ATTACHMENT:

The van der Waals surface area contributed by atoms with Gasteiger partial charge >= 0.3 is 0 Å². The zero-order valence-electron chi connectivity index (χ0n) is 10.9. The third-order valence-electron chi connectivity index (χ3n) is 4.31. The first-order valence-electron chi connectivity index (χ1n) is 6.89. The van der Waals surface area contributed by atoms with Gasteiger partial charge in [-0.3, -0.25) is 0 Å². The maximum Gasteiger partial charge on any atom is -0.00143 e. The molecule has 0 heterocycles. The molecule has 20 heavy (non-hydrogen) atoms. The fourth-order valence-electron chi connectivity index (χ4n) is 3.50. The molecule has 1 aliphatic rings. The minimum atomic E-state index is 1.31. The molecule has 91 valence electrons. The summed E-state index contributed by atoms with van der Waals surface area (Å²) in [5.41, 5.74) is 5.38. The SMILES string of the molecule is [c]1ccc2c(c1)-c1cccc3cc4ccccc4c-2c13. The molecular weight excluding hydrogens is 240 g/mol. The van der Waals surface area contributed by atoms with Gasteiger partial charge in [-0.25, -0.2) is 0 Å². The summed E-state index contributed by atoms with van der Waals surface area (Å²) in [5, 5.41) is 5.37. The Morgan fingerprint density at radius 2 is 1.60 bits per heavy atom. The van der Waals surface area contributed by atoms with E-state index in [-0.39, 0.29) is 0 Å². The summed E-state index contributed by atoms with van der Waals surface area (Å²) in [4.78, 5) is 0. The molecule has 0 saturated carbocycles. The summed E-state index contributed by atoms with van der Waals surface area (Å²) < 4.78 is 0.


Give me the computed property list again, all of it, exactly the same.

The van der Waals surface area contributed by atoms with Gasteiger partial charge >= 0.3 is 0 Å². The zero-order valence-electron chi connectivity index (χ0n) is 10.9. The third-order valence-electron chi connectivity index (χ3n) is 4.31. The first-order valence-electron chi connectivity index (χ1n) is 6.89. The van der Waals surface area contributed by atoms with Gasteiger partial charge in [-0.3, -0.25) is 0 Å². The maximum Gasteiger partial charge on any atom is -0.00143 e. The molecule has 0 heterocycles. The molecule has 20 heavy (non-hydrogen) atoms. The fourth-order valence-electron chi connectivity index (χ4n) is 3.50. The molecule has 1 aliphatic rings. The minimum atomic E-state index is 1.31. The molecule has 91 valence electrons. The summed E-state index contributed by atoms with van der Waals surface area (Å²) in [5.41, 5.74) is 5.38. The SMILES string of the molecule is [c]1ccc2c(c1)-c1cccc3cc4ccccc4c-2c13. The molecular weight excluding hydrogens is 240 g/mol. The van der Waals surface area contributed by atoms with Gasteiger partial charge in [-0.25, -0.2) is 0 Å². The summed E-state index contributed by atoms with van der Waals surface area (Å²) in [5, 5.41) is 5.37. The Morgan fingerprint density at radius 2 is 1.60 bits per heavy atom. The van der Waals surface area contributed by atoms with E-state index in [-0.39, 0.29) is 0 Å². The summed E-state index contributed by atoms with van der Waals surface area (Å²) in [4.78, 5) is 0. The molecule has 0 saturated carbocycles. The summed E-state index contributed by atoms with van der Waals surface area (Å²) < 4.78 is 0.